I know a lot of you are looking for ideas for science-related children’s presents for Christmas or whatever holiday you like to celebrate this time of year. I have a couple of ideas, and hopefully you will add some of your ideas below. Not everything that helps encourage the skills of scientific tinkering is found in a science kit, and I’ll provide a few ideas for toys that do this. Also, some of the best science experiments are found by using things that don’t come in kits, but by following the advice in books. So I’ll suggest a few books as well. Purely science kits or tools are of course an important addition to the tool box, but not everything has to be an actual science kit. A toy that is simply a toy, but that has a pro-science theme, is also a good idea, and I’ve got some suggestions there as well.
Science Experiments for Kids
There are many items out there that are explicitly science kits, such as biology kits or chemistry kits, and I’m not comfortable making specific recommendations for that sort of thing. There are many options, across a wide range of qualities, and many turn out to be fairly disappointing. I do recommend going for kits that are very specific in what they do, and not very expensive. These kits seem to serve the purpose well enough, and not a lot of investment is made in case they are not quite up to snuff.
For many, the best option may be a book that outlines science experiments you can do with common (or sometimes less common) household items.
Vicki Cobb’s “See for Yourself!: More Than 100 Amazing Experiments for Science Fairs and School Projects,” which covers a wide range of physics, chemistry, and biology. You can extract DNA, build a charge or current detector, experiment with sound waves, and experiment with sensory processing. Many of the experiments are, as the title suggests, suitable for use in a science fair, and many of the projects are adaptable so your junior scientist can include their own creative ideas (which might include combining two or more experiments). Most of the experiments include useful context and additional notes on how to alter or elaborate on the project. It is hard to pin down an age range for this book, but with adult involvement, there are experiments that will be fun for pretty little kids, and on their own, kids from middle school through high school will find it useful.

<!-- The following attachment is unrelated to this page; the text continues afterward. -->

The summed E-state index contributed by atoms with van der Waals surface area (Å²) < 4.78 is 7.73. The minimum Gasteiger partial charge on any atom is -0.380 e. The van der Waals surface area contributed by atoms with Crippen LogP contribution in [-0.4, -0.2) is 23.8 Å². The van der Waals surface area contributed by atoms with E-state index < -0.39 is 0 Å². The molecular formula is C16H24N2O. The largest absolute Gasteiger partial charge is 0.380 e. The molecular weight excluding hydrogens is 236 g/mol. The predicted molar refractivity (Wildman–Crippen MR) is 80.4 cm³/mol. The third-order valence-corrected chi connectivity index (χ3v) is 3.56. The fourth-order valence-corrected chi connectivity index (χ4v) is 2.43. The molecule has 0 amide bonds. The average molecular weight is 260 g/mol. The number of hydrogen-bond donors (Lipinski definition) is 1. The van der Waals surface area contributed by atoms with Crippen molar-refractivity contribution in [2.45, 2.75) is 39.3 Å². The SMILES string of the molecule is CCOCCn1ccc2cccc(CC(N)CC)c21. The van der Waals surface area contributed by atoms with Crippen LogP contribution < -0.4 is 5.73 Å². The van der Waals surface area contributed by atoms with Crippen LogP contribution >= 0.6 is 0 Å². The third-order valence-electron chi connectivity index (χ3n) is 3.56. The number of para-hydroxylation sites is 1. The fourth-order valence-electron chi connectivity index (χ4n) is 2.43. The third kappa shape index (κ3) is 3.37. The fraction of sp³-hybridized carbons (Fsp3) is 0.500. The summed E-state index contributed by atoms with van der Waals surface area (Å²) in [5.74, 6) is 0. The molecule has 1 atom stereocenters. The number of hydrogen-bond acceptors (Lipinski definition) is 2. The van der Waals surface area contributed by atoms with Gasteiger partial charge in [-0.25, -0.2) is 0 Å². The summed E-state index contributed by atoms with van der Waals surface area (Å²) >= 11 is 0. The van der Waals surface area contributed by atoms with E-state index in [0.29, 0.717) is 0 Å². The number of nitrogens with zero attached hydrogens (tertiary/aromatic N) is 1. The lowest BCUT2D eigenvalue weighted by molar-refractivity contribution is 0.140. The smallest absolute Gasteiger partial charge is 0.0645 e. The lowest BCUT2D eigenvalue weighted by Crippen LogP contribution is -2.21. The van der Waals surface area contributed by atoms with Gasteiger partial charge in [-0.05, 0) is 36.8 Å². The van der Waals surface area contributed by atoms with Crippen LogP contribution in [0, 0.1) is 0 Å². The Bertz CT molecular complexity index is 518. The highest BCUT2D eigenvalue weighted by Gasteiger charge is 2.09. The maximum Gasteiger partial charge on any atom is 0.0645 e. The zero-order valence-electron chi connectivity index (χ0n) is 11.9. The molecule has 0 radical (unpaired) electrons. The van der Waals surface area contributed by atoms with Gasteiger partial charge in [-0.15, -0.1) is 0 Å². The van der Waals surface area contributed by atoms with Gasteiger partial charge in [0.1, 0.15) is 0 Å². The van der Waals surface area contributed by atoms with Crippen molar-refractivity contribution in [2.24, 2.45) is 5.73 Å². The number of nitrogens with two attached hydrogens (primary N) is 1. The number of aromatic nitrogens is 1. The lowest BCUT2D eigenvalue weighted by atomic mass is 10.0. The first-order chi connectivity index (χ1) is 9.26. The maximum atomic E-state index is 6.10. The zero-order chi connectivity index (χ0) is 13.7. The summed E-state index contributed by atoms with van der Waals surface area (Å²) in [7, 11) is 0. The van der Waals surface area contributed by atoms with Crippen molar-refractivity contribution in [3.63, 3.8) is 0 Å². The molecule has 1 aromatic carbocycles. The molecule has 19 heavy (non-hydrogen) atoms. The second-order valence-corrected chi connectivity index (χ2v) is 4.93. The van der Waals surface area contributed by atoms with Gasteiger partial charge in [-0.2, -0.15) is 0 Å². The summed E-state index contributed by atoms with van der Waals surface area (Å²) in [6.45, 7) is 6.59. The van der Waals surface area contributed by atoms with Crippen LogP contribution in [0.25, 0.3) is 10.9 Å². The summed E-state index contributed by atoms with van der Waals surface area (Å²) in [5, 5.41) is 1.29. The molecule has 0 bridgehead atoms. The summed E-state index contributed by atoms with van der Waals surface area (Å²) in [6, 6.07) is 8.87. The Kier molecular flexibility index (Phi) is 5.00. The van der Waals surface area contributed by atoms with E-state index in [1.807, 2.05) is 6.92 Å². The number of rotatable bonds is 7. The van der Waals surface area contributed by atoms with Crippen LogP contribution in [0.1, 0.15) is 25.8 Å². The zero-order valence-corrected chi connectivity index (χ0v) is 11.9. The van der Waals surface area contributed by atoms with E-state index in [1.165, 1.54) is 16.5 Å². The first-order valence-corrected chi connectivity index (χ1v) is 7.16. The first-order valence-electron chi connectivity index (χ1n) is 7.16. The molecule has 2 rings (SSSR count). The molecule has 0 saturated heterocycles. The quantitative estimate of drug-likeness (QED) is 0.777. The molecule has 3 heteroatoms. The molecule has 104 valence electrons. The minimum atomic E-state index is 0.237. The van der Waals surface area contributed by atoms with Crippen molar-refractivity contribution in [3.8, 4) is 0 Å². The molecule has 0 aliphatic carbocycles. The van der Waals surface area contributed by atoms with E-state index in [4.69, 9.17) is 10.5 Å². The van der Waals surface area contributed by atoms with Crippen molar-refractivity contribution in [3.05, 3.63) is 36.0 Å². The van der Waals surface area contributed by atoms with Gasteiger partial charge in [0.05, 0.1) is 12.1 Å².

(Also by Vicki Cobb: Science Experiments You Can Eat)
At a somewhat higher level are the DIY lab books. Robert Bruce Thompson has produced these:
I have read and worked with the Biology and Chemistry books, and they are excellent. These books are actually designed to meet the requirements of a typical chemistry or biology course that might be taught in high school, and for most labs, require getting some higher end gear (all of which can be ordered or acquired, with information in the books on how to do this). So these are pretty serious books.
Toys That Teach: Logic, engineering skills, experimental thinking